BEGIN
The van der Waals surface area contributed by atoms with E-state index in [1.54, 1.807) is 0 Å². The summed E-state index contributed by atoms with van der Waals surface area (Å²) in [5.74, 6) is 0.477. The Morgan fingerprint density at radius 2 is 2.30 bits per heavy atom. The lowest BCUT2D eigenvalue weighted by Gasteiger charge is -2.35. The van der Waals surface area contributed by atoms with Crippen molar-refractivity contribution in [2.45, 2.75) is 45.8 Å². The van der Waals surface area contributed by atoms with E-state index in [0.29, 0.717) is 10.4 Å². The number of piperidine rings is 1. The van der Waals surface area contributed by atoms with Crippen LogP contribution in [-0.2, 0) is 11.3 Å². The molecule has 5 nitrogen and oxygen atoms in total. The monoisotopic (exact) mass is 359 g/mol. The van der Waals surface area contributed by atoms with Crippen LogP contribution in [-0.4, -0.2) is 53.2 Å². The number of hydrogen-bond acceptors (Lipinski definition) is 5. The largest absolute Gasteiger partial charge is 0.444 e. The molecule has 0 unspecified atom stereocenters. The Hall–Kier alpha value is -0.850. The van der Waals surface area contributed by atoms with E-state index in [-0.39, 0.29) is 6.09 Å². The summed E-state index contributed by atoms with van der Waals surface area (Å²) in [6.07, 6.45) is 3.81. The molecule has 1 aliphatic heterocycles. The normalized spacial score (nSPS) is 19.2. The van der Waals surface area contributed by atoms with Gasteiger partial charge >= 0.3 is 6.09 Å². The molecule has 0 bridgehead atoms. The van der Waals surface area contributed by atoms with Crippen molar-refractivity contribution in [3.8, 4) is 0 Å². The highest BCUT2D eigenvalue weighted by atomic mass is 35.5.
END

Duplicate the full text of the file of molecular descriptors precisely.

The van der Waals surface area contributed by atoms with E-state index in [1.54, 1.807) is 0 Å². The summed E-state index contributed by atoms with van der Waals surface area (Å²) in [5.74, 6) is 0.477. The Morgan fingerprint density at radius 2 is 2.30 bits per heavy atom. The lowest BCUT2D eigenvalue weighted by Gasteiger charge is -2.35. The van der Waals surface area contributed by atoms with Crippen molar-refractivity contribution in [2.45, 2.75) is 45.8 Å². The van der Waals surface area contributed by atoms with E-state index in [0.29, 0.717) is 10.4 Å². The number of piperidine rings is 1. The van der Waals surface area contributed by atoms with Crippen LogP contribution in [-0.2, 0) is 11.3 Å². The molecule has 5 nitrogen and oxygen atoms in total. The monoisotopic (exact) mass is 359 g/mol. The van der Waals surface area contributed by atoms with Crippen LogP contribution in [-0.4, -0.2) is 53.2 Å². The number of hydrogen-bond acceptors (Lipinski definition) is 5. The largest absolute Gasteiger partial charge is 0.444 e. The molecule has 0 unspecified atom stereocenters. The Hall–Kier alpha value is -0.850. The van der Waals surface area contributed by atoms with E-state index in [-0.39, 0.29) is 6.09 Å². The summed E-state index contributed by atoms with van der Waals surface area (Å²) in [6.07, 6.45) is 3.81. The molecule has 1 aliphatic heterocycles. The normalized spacial score (nSPS) is 19.2. The van der Waals surface area contributed by atoms with Gasteiger partial charge >= 0.3 is 6.09 Å². The molecule has 0 bridgehead atoms. The van der Waals surface area contributed by atoms with Crippen molar-refractivity contribution in [3.8, 4) is 0 Å². The highest BCUT2D eigenvalue weighted by atomic mass is 35.5.